Joanna Pinncok investigates corvids, the group of birds that includes rooks and crows. They are known for their canny and clever behaviour, but does that make them intelligent?
Primates are well known as having highly developed intelligence and in recent decades researchers have looked more closely at the evolution of intelligence in groups other than primates, such as parrots, dogs and dolphins. The corvids, members of the crow family which includes ravens and jackdaws, are known by many lay people to show behaviour which can be seen as intelligent.
Joanna Pinnock has long been interested in corvids, observing their behaviour in and around the village where she has lived for many years. Recently though, she discovered that the link between crows and man is not just one of a familiar black bird foraging in fields or nesting in our chimneys, there is actually a deeper connection insofar they too have lots of social interactions with each other - something that could be key in the evolution of intelligence. Joanna heads to Cambridge University to meet Nicky Clayton from the Department of Psychology who, along with colleagues, is undertaking detailed research into what Professor Clayton calls "Feathered Apes".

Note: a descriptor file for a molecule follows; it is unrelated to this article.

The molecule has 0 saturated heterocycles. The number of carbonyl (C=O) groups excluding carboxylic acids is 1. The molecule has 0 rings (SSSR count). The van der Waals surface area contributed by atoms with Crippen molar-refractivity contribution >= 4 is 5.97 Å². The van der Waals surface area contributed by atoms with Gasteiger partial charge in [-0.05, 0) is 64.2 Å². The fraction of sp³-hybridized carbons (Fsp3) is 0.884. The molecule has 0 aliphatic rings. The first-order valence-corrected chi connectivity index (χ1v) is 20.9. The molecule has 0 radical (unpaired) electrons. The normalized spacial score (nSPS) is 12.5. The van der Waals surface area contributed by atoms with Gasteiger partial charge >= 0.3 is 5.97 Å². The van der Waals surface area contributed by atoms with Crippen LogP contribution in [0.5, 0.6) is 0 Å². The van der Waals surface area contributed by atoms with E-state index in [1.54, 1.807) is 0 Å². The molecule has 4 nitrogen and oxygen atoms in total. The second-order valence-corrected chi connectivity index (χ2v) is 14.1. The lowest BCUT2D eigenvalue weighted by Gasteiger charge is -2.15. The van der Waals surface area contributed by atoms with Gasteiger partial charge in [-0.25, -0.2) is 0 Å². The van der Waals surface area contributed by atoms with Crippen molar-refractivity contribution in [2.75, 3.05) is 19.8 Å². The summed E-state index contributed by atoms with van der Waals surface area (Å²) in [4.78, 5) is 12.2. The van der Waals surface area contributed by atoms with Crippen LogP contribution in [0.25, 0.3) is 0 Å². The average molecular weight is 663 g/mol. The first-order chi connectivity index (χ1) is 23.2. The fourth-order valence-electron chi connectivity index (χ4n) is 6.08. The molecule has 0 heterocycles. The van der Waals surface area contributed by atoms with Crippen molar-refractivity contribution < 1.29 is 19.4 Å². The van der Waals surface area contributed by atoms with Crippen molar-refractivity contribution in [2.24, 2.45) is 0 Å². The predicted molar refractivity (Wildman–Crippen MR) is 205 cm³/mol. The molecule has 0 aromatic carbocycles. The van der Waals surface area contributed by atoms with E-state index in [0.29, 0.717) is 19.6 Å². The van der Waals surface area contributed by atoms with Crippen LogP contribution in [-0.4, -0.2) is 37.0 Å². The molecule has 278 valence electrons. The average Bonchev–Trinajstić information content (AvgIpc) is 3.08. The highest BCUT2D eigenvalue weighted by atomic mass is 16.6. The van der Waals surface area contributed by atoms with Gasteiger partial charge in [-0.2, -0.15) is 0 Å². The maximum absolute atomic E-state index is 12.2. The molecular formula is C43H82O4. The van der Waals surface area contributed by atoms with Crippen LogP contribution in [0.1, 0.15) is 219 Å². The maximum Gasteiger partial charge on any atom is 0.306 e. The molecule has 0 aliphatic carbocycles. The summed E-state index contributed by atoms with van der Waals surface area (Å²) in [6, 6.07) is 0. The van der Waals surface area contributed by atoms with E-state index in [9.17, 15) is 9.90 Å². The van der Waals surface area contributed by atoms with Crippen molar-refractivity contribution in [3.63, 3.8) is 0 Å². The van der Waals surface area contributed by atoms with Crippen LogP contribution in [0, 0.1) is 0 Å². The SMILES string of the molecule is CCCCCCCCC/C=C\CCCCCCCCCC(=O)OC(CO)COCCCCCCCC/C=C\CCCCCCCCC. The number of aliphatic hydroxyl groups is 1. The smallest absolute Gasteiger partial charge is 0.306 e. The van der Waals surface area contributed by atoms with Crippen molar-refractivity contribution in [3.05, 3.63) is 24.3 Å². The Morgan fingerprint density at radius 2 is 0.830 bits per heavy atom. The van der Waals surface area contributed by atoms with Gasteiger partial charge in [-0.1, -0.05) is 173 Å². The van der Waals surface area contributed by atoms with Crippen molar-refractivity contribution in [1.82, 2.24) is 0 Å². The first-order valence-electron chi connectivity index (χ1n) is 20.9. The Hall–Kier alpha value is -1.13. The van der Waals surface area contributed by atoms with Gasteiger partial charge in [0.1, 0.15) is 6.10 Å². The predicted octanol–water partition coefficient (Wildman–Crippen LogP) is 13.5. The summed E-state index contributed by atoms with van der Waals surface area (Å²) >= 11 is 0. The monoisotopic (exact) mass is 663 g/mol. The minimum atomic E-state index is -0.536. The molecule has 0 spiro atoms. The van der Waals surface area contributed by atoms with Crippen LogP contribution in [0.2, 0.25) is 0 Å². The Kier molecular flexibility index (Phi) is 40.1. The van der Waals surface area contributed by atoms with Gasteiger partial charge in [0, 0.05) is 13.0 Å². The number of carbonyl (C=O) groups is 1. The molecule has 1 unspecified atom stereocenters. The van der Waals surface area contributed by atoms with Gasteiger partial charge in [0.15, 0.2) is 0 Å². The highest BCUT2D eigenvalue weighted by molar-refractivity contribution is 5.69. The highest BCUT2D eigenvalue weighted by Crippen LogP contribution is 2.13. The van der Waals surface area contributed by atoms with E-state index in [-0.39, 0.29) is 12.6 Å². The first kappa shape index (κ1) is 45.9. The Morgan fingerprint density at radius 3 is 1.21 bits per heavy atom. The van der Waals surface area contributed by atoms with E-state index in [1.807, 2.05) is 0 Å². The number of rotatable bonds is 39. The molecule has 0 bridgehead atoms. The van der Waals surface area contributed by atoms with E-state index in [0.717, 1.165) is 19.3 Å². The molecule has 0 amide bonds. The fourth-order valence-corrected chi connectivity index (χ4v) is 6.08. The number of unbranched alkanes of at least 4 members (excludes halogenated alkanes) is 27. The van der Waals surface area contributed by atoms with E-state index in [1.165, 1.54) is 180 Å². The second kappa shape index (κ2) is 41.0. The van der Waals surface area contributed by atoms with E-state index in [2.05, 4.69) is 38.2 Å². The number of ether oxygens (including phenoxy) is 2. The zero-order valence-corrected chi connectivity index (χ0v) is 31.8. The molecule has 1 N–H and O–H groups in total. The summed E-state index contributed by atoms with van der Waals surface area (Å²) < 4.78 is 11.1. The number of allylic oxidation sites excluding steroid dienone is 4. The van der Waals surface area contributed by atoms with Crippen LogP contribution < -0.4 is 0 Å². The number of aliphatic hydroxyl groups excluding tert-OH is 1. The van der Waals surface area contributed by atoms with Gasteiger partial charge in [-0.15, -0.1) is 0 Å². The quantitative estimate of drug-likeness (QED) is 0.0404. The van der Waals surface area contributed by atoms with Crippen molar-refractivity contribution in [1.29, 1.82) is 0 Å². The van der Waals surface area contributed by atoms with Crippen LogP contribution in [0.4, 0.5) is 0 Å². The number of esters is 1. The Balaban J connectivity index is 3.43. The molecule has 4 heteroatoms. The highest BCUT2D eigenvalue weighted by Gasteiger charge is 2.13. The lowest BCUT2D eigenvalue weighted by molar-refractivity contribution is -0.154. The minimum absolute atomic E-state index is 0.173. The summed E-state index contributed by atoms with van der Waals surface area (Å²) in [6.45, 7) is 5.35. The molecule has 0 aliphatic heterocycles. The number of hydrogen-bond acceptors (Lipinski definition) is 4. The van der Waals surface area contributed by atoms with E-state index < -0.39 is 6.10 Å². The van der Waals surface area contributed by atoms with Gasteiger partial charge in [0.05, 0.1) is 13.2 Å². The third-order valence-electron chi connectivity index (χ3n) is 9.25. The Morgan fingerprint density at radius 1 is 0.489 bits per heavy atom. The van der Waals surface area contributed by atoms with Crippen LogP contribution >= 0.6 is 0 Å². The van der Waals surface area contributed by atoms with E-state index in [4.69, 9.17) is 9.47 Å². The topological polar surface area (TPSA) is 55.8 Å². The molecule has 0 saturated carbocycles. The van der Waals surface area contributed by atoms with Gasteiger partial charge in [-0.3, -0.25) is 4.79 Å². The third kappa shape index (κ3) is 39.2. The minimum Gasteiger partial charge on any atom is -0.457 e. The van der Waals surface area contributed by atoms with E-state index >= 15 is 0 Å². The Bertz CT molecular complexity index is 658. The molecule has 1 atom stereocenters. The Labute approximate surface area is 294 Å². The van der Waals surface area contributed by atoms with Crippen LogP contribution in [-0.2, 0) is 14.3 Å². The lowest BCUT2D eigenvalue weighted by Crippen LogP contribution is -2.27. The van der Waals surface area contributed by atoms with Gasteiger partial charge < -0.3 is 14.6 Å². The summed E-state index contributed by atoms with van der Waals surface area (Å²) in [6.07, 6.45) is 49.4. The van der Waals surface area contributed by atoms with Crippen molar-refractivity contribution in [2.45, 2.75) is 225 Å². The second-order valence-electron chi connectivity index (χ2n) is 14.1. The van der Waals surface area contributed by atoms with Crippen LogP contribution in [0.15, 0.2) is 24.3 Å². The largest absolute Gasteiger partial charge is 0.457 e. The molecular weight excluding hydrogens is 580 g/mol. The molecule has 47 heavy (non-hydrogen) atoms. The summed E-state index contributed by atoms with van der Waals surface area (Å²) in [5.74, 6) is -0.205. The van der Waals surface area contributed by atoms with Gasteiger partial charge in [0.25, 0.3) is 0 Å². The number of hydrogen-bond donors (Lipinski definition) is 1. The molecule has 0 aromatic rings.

Is it the challenges in the social world that are more significant than the physical world when it comes to animal intelligence?
Presenter Joanna Pinncok
Producer : Andrew Dawes.